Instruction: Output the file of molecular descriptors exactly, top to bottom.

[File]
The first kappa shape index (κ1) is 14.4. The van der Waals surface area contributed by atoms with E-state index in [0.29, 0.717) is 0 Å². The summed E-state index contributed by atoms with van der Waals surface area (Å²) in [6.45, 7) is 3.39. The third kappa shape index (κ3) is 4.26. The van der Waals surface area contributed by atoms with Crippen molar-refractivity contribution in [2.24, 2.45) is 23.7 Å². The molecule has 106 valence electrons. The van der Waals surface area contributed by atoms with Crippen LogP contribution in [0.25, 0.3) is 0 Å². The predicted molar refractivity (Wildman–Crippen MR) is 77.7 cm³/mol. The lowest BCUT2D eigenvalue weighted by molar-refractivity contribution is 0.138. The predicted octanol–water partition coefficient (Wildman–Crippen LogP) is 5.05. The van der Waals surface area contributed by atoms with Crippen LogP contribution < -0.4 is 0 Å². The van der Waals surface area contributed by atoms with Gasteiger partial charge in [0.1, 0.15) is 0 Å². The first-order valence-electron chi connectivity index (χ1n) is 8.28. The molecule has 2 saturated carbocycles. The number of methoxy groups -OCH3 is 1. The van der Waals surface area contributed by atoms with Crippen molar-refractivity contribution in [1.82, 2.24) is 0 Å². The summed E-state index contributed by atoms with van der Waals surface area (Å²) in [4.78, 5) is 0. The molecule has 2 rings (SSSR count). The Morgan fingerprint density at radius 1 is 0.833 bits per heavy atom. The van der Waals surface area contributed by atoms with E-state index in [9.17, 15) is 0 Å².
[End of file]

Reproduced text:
The first kappa shape index (κ1) is 14.4. The van der Waals surface area contributed by atoms with E-state index in [0.29, 0.717) is 0 Å². The summed E-state index contributed by atoms with van der Waals surface area (Å²) in [6.45, 7) is 3.39. The third kappa shape index (κ3) is 4.26. The van der Waals surface area contributed by atoms with Crippen molar-refractivity contribution in [2.24, 2.45) is 23.7 Å². The molecule has 106 valence electrons. The van der Waals surface area contributed by atoms with Crippen LogP contribution in [0.25, 0.3) is 0 Å². The predicted molar refractivity (Wildman–Crippen MR) is 77.7 cm³/mol. The lowest BCUT2D eigenvalue weighted by molar-refractivity contribution is 0.138. The predicted octanol–water partition coefficient (Wildman–Crippen LogP) is 5.05. The van der Waals surface area contributed by atoms with Crippen LogP contribution < -0.4 is 0 Å². The van der Waals surface area contributed by atoms with Gasteiger partial charge in [0.1, 0.15) is 0 Å². The first-order valence-electron chi connectivity index (χ1n) is 8.28. The molecule has 2 saturated carbocycles. The number of methoxy groups -OCH3 is 1. The van der Waals surface area contributed by atoms with Crippen molar-refractivity contribution in [1.82, 2.24) is 0 Å². The summed E-state index contributed by atoms with van der Waals surface area (Å²) in [4.78, 5) is 0. The molecule has 2 rings (SSSR count). The Morgan fingerprint density at radius 1 is 0.833 bits per heavy atom. The van der Waals surface area contributed by atoms with E-state index in [9.17, 15) is 0 Å².